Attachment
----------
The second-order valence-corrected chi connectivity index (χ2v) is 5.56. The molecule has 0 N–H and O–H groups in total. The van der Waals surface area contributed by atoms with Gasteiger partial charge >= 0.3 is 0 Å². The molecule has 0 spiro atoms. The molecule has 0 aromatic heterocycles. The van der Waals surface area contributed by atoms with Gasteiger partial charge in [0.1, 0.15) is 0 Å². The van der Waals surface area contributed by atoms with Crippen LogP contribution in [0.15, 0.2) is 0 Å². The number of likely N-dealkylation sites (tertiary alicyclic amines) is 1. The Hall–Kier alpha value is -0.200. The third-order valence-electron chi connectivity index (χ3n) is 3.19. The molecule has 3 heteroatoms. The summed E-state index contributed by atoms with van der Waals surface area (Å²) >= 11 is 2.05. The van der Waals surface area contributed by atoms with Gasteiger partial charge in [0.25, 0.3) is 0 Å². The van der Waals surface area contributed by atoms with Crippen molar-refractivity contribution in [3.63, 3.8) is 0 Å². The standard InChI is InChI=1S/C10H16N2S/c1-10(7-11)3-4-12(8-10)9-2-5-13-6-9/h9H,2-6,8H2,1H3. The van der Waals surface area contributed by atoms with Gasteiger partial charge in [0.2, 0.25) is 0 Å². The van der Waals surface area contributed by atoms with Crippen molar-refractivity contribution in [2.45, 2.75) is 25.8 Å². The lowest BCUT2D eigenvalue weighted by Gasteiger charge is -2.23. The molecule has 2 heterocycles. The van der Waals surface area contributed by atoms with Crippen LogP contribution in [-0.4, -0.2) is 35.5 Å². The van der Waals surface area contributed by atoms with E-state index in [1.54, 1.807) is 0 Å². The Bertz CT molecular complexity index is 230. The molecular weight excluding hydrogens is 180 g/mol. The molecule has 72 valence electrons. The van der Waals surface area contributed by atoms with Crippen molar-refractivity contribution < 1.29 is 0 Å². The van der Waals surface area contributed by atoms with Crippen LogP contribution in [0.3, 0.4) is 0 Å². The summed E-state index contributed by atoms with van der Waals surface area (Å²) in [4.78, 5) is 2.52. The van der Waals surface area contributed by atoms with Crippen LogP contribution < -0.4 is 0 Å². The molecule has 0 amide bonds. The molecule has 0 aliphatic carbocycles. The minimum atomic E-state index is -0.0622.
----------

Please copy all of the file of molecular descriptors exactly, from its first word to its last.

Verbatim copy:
The second-order valence-corrected chi connectivity index (χ2v) is 5.56. The molecule has 0 N–H and O–H groups in total. The van der Waals surface area contributed by atoms with Gasteiger partial charge >= 0.3 is 0 Å². The molecule has 0 spiro atoms. The molecule has 0 aromatic heterocycles. The van der Waals surface area contributed by atoms with Gasteiger partial charge in [0.1, 0.15) is 0 Å². The van der Waals surface area contributed by atoms with Crippen LogP contribution in [0.15, 0.2) is 0 Å². The number of likely N-dealkylation sites (tertiary alicyclic amines) is 1. The Hall–Kier alpha value is -0.200. The third-order valence-electron chi connectivity index (χ3n) is 3.19. The molecule has 3 heteroatoms. The summed E-state index contributed by atoms with van der Waals surface area (Å²) >= 11 is 2.05. The van der Waals surface area contributed by atoms with Gasteiger partial charge in [0.25, 0.3) is 0 Å². The van der Waals surface area contributed by atoms with Crippen molar-refractivity contribution in [3.63, 3.8) is 0 Å². The standard InChI is InChI=1S/C10H16N2S/c1-10(7-11)3-4-12(8-10)9-2-5-13-6-9/h9H,2-6,8H2,1H3. The van der Waals surface area contributed by atoms with Gasteiger partial charge in [0.2, 0.25) is 0 Å². The van der Waals surface area contributed by atoms with Crippen molar-refractivity contribution in [2.45, 2.75) is 25.8 Å². The lowest BCUT2D eigenvalue weighted by Gasteiger charge is -2.23. The molecule has 2 heterocycles. The van der Waals surface area contributed by atoms with Crippen LogP contribution in [-0.4, -0.2) is 35.5 Å². The van der Waals surface area contributed by atoms with E-state index in [1.54, 1.807) is 0 Å². The Bertz CT molecular complexity index is 230. The molecular weight excluding hydrogens is 180 g/mol. The molecule has 72 valence electrons. The van der Waals surface area contributed by atoms with Crippen molar-refractivity contribution < 1.29 is 0 Å². The van der Waals surface area contributed by atoms with Crippen LogP contribution in [0.3, 0.4) is 0 Å². The summed E-state index contributed by atoms with van der Waals surface area (Å²) in [4.78, 5) is 2.52. The van der Waals surface area contributed by atoms with Crippen LogP contribution < -0.4 is 0 Å². The molecule has 0 amide bonds. The molecule has 0 aliphatic carbocycles. The minimum atomic E-state index is -0.0622.